On 02/02/2018 03:50 PM, Paul Koning via cctalk wrote:
Yes, exactly. And if the cable crosses between buildings, which at least
for 10Base5 is plausible, they might have different ground systems.
If so, grounding both ends might produce a LARGE current through the
cable, possibly enough to be hazardous.
(Somewhat different but similar: there's a story about the DEC building
at Marlborough, which apparently had two separate power sources at the
two ends, from different external supplies. Each was grounded at the
service entry, but the two were not bonded together (a code violation).
One of the machine rooms had branch circuits from both. One system had a
string of large disk drives, RP04 or the like, some fed from one branch,
some from the other. As required by the book, the drives were bonded
together by substantial braided wire jumpers. One of those got hot,
possibly enough to melt it, because the two grounds were at different
voltages and the "sneak current" was many amps. I'm not sure if the
story is true, but it sounded somewhat plausible.)
I've heard similar stories about single power sources with bad
insulations or near large magnetic fields inducing voltages which would
alter references. Frequently things would float too far one way or the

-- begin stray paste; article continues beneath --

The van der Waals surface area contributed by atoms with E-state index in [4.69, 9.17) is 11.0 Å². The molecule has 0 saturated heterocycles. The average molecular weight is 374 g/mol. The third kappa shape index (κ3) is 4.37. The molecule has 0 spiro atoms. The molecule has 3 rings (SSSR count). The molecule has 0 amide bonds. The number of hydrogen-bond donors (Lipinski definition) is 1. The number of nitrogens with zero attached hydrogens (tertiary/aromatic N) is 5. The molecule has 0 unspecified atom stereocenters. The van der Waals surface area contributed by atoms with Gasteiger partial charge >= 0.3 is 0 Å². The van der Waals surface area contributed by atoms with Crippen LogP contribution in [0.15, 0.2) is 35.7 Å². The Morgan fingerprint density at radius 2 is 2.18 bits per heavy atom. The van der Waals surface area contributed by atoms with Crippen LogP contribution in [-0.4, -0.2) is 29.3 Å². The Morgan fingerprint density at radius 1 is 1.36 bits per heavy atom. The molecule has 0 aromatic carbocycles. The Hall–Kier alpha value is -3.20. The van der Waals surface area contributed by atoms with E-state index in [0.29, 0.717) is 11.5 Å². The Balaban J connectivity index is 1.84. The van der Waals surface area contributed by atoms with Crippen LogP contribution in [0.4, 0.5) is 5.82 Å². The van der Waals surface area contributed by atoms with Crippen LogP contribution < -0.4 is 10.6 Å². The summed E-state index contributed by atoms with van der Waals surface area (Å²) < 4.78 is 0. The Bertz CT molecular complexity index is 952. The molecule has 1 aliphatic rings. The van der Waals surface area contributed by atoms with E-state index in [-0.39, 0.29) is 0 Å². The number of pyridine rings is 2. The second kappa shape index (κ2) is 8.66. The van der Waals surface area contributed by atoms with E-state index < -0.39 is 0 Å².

other, causing sneak current, and frying ports.
That's one of the reasons that I like to use optical connections between
buildings and / or electrically noisy environments.
Many coax connectors have the shell connected to the chassis. But 10Base2
Ethernet connectors are required to be insulated: if you look closely
you will (should) see a plastic sleeve between the jack shell and the
mounting flange. I don't remember for sure, but it may be that 10Base2
repeaters ground that end, or have an option to do so. That would make
sense because you usually have just one repeater on a 10Base2 segment,
so grounding there is a logical thing to do.
Now that you say something, I do recall seeing that.
I also recall seeing BNC terminators with a short ball chain with a
screw loop on the end to ground the segment at /one/ end.
The requirement for controlling grounding is also why 10Base2 connectors
are often made with insulating sleeves. For example, the ones DEC sold
had plastic shells as an integral part of the connector assemblies (T
connectors too). Similarly, you might find plastic shells covering
10Base5 barrel splices or terminators (those were separate from the
I was not aware that there was an insulator around the connectors to
avoid grounding in undesired locations.
I guess that 10Base2 should only have T connectors at the cards and all
of the coax in between would be shielded. Thus the entire length would
be isolated, safe for the ground point, along the entire run, if
properly installed and nothing grounded the terminators unexpectedly.
Thank you for the clarification Paul. :-)
Grant. . . .
unix || die